Columbia professor Dr. Dickson Despommier has written extensively on the topic of vertical farming. Growing food in climate-controlled buildings close to urban centers could present a truly cost-effective way to bring produce to the poor and act as a safety net in case of inclement weather. Vertical farming is still in the idea stage, but in the long term, Dr. Despommier hopes to use NASA research on the potential of hydroponic vegetable farms to construct a 30-story building in New York City. He calculates such a farm could feed up to 50,000 people by using clean and efficient water systems. Although the idea might seem counterintuitive, vertical farms could be cost-effective. Dr. Despommier writes, “An actual indoor farm developed at Cornell University growing hydroponic lettuce was able to produce as many as 68 heads per square foot per year. At a retail price in New York of up to $2.50 a head for hydroponic lettuce, you can easily do the math and project profitability for other similar crops.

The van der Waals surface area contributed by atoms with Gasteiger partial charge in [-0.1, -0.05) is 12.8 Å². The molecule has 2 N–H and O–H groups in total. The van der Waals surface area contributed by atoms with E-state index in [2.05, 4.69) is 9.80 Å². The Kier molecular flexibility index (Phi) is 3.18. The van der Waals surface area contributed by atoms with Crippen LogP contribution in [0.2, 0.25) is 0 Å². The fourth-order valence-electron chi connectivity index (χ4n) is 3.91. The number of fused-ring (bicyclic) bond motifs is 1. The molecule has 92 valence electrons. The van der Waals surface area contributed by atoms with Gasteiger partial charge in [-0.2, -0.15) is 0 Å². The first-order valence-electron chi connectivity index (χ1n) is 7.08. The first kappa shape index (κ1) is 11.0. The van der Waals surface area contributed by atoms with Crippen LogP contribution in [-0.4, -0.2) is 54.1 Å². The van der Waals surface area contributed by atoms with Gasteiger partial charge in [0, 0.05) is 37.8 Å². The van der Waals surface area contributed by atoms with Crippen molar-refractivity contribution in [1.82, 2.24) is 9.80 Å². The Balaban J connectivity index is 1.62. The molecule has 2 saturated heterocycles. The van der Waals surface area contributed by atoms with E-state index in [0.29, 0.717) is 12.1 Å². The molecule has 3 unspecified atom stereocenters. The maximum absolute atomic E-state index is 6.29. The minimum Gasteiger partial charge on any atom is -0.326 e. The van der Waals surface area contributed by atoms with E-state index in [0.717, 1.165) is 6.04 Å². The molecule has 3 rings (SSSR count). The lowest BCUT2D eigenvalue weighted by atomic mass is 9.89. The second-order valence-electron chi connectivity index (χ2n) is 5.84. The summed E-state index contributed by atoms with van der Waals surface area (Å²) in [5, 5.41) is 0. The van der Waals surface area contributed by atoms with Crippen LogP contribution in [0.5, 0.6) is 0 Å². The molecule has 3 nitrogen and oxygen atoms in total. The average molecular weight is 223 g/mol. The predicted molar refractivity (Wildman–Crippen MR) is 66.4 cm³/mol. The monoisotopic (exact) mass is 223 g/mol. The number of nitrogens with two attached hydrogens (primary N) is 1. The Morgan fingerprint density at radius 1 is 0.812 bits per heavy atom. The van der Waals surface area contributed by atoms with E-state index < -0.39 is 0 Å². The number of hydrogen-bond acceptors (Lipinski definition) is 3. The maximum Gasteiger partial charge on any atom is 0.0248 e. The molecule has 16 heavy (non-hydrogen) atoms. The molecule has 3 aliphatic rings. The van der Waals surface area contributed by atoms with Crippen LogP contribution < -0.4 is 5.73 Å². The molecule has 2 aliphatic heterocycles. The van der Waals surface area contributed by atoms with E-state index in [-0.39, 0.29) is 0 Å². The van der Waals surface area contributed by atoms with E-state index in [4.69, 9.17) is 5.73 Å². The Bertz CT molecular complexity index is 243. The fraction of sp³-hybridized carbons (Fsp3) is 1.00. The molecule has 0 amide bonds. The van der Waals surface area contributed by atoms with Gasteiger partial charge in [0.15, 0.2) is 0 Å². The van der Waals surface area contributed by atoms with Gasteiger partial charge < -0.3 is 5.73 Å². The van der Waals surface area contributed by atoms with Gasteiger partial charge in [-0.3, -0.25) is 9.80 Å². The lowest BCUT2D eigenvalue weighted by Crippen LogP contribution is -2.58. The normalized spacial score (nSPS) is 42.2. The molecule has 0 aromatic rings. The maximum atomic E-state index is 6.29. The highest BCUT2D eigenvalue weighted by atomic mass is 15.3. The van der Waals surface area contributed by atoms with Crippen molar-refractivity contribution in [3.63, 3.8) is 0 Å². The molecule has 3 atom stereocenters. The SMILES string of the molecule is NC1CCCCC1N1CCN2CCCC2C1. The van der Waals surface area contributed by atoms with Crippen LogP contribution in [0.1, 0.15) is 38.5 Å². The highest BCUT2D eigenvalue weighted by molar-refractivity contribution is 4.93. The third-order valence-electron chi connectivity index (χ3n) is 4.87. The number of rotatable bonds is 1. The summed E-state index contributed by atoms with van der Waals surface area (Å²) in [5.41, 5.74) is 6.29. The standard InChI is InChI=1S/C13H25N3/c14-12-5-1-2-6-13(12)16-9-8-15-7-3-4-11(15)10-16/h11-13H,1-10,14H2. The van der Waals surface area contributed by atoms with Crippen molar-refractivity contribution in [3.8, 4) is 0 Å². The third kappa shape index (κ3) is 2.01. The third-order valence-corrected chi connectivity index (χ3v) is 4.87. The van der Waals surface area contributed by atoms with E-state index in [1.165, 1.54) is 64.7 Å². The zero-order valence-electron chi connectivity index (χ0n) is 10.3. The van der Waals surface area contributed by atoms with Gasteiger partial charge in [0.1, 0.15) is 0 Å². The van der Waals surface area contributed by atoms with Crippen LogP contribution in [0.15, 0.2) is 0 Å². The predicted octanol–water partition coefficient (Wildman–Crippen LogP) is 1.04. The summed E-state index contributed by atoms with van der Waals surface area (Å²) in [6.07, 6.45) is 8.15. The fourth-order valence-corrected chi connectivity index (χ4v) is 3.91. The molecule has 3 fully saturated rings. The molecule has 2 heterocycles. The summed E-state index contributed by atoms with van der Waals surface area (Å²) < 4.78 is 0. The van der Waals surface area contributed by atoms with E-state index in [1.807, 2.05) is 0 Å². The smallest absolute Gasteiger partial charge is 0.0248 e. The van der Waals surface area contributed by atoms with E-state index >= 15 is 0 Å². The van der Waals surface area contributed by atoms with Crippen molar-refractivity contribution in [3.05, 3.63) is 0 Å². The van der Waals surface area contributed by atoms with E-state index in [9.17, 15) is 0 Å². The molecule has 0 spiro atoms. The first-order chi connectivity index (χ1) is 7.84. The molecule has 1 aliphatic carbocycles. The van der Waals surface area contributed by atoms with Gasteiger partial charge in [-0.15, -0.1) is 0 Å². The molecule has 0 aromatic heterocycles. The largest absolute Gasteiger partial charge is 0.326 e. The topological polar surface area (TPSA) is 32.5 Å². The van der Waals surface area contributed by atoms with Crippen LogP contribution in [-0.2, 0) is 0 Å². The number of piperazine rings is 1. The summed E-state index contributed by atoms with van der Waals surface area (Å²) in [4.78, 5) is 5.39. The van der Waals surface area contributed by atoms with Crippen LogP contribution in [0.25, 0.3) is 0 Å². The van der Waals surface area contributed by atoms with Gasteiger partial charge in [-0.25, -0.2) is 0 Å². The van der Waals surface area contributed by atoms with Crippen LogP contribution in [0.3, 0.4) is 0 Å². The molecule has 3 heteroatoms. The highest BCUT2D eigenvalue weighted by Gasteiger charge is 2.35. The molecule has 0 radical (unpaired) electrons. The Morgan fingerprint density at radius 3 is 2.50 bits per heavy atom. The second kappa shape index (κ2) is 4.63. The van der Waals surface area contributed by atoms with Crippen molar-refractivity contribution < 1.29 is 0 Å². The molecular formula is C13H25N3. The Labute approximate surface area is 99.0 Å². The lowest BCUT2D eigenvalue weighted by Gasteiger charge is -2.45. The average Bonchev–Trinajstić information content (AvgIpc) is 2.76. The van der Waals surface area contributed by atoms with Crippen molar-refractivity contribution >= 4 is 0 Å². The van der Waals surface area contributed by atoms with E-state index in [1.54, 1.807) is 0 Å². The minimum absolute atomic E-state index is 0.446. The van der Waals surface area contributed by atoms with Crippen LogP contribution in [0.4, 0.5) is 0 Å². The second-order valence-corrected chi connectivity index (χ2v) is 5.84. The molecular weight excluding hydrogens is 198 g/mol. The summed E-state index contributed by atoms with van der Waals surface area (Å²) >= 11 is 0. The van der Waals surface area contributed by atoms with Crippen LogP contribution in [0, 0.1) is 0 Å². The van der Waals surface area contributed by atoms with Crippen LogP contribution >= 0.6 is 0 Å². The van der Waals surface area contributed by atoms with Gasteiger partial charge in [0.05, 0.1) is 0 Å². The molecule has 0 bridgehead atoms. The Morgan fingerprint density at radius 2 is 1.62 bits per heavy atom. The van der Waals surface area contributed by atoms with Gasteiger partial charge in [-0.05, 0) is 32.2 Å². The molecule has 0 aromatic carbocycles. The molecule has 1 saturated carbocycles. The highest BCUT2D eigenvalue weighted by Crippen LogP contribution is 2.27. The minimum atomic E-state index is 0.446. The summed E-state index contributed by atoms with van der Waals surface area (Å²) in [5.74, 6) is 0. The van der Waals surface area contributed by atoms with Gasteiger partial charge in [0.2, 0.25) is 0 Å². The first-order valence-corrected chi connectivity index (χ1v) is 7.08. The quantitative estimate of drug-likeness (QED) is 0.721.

” (BrooklynTheBorough.com featured
a small scale hydroponic farm in Bushwick last year.)
As NYCCAH’s Joel Berg pointed out to me, addressing the problems of poverty in general and hunger in particular require “moving past the solution du jour
” and finding ways of getting the poor resources they need, like a livable wage. While urban gardens do provide fresh, local and often organic produce to cities, they have not successfully addressed the other side of access; produce must not only be available to low income neighborhoods, fruits and vegetables must be affordable as well. BK Farmyards
, a decentralized farming system that takes advantage of under-utilized space to grow food locally, presents one solution to defraying costs.
That dilemma presents visionaries like Dr. Despommier with the challenge of building horticultural high-rises in urban areas at a reasonable price, leaving affordable neighborhoods like Bed-Stuy, East New York or Red Hook with the potential to become the great local agricultural centers of the future. A pipe dream? Maybe, but its food for thought.